Legislator Use of Communication Technology
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Sozialwissenschaften, Recht, Wirtschaft / Politikwissenschaft
Political use of communication technology is rapidly changing the nature of politics; one need look no further than President Trump’s use of Twitter to realize the impact that communication technology is having on political processes. Communication technology has long been recognized as part of the policy feedback process, but until now, has received relatively little focus, often relegated to a line or two in a policy process theory system diagram labeled “feedback." This book takes a fresh look at the role that communication technology plays in the policy process by applying natural science control and electrical engineering concepts such as bandwidth, latency, phase crossover, and positive and negative feedback to develop the critical frequency theory of policy system stability. This theory suggests that every policymaking institution has some critical frequency of communications from the policy environment that once exceeded, causes the policymaking institution to go unstable, and it is this instability that causes the policymaking process to speed up. With the theory developed, data collected on approximately 2,000 state legislators from every state in the U.S. is analyzed using linear and nonlinear regression models to understand the statistically significant relationships between communication technology frequency of use and importance, and the demographic, political, and institutional variables that contribute to policy process stability and instability. Additionally, interviews with legislators uncover many novel and interesting examples of the use of communication technology in the policy process. For example, legislators note that lobbyists sitting in legislative chambers listening to floor debates are actually texting questions and answers to legislators as they debate; legislators participating in this process are acting as policymaking puppets for the lobbyists sitting in the gallery. This single use of a communication technology has the capability of changing the very nature of what it means to be a legislator; with lobbyists acting as surrogate legislators.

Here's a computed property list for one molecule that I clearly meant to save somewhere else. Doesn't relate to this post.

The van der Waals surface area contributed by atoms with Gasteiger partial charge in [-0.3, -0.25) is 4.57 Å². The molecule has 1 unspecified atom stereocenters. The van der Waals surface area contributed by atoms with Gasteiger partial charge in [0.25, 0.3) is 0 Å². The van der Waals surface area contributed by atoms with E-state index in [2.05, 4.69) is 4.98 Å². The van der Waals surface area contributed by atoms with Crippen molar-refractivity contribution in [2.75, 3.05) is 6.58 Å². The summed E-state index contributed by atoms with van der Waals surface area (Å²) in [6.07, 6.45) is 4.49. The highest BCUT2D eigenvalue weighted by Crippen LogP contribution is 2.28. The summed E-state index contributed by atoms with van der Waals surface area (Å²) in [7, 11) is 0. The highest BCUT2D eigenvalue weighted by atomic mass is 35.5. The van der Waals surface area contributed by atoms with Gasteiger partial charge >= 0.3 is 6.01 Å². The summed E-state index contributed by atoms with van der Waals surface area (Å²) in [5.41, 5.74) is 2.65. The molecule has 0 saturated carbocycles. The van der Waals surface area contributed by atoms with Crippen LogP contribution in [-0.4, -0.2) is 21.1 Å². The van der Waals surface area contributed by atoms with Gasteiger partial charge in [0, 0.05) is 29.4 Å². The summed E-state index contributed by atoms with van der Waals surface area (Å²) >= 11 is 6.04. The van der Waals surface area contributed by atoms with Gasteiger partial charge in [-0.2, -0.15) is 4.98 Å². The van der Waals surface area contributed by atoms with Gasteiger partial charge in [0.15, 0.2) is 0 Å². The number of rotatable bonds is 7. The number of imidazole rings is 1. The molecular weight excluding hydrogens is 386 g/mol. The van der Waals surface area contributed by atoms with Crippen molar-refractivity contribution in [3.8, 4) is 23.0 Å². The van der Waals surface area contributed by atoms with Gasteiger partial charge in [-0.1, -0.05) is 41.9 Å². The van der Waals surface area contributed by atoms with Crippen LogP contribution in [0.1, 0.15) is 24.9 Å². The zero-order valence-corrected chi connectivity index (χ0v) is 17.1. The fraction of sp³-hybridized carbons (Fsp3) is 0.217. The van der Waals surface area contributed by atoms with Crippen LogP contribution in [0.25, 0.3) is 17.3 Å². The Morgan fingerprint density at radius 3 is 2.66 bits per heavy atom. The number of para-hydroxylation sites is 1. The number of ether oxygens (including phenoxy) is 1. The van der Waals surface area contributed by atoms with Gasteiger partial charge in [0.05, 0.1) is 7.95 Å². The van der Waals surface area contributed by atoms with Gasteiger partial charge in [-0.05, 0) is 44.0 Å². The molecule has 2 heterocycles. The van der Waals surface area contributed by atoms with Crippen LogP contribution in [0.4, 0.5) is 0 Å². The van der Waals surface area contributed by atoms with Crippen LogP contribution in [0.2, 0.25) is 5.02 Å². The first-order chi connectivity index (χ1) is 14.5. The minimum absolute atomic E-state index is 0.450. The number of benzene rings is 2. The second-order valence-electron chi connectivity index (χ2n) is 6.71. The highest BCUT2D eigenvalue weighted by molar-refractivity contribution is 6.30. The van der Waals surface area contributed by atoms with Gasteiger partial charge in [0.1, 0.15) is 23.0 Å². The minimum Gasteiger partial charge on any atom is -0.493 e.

Internet-enabled communications, Policy process theory, Punctuated equilibrium, Theories of the policy process, Mass-media communications, Gerrymandering, Communication technology and the policy process, Ideological Polarization, Policy process instability, State legislators